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​The 33rd Alabama Infantry Regiment was officially organized and outfitted at Pensacola, Florida in April 1862. After dismounting heavy artillery from obsolete Fort McRee, the regiment was sent to Corinth, Mississippi, arriving just after the Battle of Shiloh. It’s baptism under fire occurred at Perryville, Kentucky in October of 1862 where it captured a battery, but suffered heavy casualties, including every field officer.

The next month the Army of Tennessee was organized, and the history of this great army is the history of the 33rd. The regiment was placed in General Patrick Cleburne’s Division, and contributed to his reputation of possessing the best assault troops in the Army of Tennessee. The 33rd drove the enemy before it in Hardee’s dawn assault at Murfressboro; it prevailed against the 6th Indiana (the Federal unit we portray) at Chickamauga; it helped hold the flank at Missionary Ridge; it helped bring the Federal pursuit to a bloody end at Ringgold Gap; it piled up the enemy dead at Pickett’s Mill and Kennesaw Mountain; it suffered through forced marches in stifling heat; and it charged the numerically superior enemies breastworks in several battles before Atlanta.

The colors of the 33rd, which was one of five different flags carried during the war, waved proudly over all these many battlefields, always with honor, until it was captured amid fierce fighting with gun butts and bayonets at the bloody Battle of Franklin, Tennessee on November 30, 1864. Afterward, and before the Battle of Nashville, the remnants of the 33rd were consolidated with other decimated Alabama regiments to continue the struggle for independence. Only a hand full were left to face the unbearable reality of surrender in North Carolina in 1865. In fact, it is believed that the 33rd Alabama did not participate in General Johnston’s official surrender, but simply disbanded and went home.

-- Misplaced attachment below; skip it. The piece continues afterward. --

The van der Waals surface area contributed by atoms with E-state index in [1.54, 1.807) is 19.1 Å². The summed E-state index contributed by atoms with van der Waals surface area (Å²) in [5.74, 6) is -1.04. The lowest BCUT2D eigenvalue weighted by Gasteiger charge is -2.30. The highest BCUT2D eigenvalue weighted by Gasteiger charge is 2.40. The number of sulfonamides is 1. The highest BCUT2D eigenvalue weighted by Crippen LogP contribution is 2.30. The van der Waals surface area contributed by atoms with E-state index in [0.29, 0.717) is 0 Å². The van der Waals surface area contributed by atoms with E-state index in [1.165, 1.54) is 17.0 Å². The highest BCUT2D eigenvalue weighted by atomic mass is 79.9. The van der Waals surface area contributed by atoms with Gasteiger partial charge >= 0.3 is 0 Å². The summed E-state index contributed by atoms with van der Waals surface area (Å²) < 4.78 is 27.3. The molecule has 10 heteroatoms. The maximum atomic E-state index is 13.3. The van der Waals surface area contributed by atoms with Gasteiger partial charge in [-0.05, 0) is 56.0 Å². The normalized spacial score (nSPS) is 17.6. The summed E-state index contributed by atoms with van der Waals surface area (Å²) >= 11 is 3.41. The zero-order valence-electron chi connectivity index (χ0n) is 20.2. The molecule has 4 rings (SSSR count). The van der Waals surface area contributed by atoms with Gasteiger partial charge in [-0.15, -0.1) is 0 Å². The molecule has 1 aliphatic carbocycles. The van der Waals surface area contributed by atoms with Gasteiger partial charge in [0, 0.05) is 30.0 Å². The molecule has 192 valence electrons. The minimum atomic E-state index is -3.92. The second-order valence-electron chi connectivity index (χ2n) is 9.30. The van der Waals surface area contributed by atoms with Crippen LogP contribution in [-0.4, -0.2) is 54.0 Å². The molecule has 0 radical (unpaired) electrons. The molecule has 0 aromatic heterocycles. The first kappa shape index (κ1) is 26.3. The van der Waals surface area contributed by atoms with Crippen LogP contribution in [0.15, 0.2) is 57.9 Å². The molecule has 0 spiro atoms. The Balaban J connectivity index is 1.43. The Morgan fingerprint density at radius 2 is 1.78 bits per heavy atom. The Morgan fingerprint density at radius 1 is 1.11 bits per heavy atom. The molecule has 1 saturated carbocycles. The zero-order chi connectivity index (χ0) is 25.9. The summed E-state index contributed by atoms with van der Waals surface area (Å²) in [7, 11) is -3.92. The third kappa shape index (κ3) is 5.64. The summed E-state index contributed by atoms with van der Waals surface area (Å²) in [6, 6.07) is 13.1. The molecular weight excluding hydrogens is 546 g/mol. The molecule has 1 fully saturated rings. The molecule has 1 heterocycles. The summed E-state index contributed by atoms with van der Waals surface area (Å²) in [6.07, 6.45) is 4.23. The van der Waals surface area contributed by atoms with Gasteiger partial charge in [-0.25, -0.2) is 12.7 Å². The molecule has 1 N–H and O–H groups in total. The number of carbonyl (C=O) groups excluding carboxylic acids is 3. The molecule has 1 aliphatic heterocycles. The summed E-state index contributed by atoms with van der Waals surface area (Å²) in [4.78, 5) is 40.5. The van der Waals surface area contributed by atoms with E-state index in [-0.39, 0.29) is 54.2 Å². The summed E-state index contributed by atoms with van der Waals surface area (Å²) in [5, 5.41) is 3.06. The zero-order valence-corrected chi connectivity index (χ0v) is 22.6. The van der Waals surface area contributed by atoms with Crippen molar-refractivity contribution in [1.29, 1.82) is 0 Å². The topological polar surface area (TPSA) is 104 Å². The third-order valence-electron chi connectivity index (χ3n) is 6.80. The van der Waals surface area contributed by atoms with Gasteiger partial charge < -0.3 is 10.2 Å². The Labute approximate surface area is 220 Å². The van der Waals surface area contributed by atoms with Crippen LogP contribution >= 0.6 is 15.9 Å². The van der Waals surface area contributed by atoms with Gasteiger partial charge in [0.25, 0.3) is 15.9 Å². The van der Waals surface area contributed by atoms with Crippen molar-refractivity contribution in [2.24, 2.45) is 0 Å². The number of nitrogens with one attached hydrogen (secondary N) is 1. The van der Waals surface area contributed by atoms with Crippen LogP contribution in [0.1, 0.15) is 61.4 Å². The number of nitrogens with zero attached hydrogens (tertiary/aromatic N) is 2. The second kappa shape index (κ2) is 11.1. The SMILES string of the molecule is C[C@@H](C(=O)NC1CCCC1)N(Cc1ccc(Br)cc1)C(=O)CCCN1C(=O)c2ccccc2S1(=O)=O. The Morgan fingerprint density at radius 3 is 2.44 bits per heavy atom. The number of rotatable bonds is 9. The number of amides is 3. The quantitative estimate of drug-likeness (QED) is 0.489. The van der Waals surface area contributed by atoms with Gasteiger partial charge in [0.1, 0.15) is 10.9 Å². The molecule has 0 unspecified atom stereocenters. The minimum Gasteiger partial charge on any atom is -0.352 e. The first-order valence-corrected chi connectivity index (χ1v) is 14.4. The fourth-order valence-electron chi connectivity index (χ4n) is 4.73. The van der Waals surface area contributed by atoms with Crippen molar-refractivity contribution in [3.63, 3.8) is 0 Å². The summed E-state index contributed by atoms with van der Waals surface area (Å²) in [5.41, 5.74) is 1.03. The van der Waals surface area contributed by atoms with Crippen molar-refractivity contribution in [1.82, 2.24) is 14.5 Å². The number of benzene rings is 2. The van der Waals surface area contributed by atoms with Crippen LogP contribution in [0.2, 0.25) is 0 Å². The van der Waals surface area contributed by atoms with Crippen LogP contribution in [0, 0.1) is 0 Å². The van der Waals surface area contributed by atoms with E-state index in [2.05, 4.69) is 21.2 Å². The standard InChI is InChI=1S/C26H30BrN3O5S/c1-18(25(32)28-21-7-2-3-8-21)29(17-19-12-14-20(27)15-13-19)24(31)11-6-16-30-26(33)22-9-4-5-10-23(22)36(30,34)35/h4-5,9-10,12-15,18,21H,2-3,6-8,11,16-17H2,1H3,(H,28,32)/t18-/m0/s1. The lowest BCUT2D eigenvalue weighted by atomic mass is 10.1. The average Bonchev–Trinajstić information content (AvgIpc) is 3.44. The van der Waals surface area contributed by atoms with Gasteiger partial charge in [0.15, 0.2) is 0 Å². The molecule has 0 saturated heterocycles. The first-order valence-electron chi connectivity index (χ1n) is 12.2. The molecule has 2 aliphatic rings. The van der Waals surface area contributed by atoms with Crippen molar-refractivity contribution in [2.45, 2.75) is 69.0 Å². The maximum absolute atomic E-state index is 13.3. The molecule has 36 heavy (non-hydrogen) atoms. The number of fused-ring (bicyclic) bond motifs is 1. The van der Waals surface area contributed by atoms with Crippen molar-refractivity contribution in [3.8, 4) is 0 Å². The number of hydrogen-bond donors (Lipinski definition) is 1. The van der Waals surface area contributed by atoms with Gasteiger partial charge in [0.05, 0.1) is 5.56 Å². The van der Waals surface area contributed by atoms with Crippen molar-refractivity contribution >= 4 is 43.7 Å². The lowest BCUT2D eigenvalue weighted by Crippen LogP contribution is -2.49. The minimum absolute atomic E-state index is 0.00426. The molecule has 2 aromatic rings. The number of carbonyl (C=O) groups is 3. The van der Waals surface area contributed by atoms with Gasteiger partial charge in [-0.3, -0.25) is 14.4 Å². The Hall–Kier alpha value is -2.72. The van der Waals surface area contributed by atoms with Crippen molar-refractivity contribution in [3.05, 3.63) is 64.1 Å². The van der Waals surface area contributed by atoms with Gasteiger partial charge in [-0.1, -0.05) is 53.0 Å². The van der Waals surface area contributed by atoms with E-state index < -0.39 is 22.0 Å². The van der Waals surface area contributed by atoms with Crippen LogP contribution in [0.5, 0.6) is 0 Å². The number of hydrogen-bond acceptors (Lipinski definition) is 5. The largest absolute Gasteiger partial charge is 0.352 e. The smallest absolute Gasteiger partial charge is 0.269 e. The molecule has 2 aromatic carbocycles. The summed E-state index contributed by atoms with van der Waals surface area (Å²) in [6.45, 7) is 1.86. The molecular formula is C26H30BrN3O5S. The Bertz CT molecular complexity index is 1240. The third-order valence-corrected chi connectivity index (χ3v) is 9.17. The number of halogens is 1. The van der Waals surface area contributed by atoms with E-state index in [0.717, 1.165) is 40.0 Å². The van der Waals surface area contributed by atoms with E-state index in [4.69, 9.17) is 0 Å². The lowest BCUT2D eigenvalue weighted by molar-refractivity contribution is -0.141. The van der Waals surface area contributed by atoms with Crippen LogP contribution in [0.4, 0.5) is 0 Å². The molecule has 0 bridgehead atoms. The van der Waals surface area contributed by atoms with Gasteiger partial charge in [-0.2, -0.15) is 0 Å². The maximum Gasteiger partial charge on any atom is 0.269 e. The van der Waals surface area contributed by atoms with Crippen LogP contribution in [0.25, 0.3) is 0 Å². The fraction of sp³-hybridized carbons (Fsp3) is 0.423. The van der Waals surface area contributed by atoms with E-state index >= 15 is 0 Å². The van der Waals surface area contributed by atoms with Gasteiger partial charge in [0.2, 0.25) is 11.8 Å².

The 33rd was organized at Pensacola, Florida on April 23, 1862. The 18th Infantry Battalion was merged into the 33rd in January, 1863. The 33rd was consolidated with the 16th and 45th Infantry regiments from January to April, 1865. The 33rd was last consolidated with the 1st, 16th, and 45th infantry regiments at Smithfield, North Carolina on April 8, 1865 while serving under the command of General Joseph Johnston. The 33rd disbanded before the official surrender, and was, therefore, not present when General Johnston surrendered his army to General William T. Sherman at Durham Station, North Carolina on April 26, 1865.


Hawthorn's Brigade, 3rd Corps, Army of the Mississippi, Department #2 (June - July 1862)

Hawthorn's Brigade, Hardees' Division, Army of the Mississippi, Department #2 (July 1862)

Wood's Brigade, Hardee's Division, Army of the Mississippi, Department #2 (August 1862)

Wood's - Lowery's Brigade, Buckner's - Cleburne's Division, 2nd Corps, Army of Tennessee (November 1862 - November 1863)

Lowery's Brigade, Cleburne's Division, Hardee's Corps, Army of Tennessee (November 1863 - April 1865)


Munfordville (September 17, 1862) Perryville (October 8, 1862) Murfreesboro (December 31, 1862 - January 3, 1863) Chickamauga (September 19 - 20, 1863) Chattanooga Siege (September - November 1863) Chattanooga (November 23 - 25, 1863) Ringgold Gap (November 27, 1863) Atlanta Campaign (May - September 1864) New Hope Church (May 25 - June 4, 1864) Kennesaw Mountain (June 27, 1864) Atlanta Siege (July - September 1864) Atlanta (July 22, 1864) Ezra Church (July 28, 1864) Jonesboro (August 31 - September 1, 1864) Franklin (November 30, 1864) Nashville (December 15 - 16, 1864) Carolinas Campaign (February - April 1865)

Historic Statue


The 6th Indiana was the first volunteer regiment mustered in to Federal service from Indiana during the Civil War. The 1st through 5th Indiana Infantry regiments had seen service during the Mexican War and were disbanded after that war. There were actually two 6th Indiana Regiments. The first one was mustered in for 3 months service, while the other was for 3 years.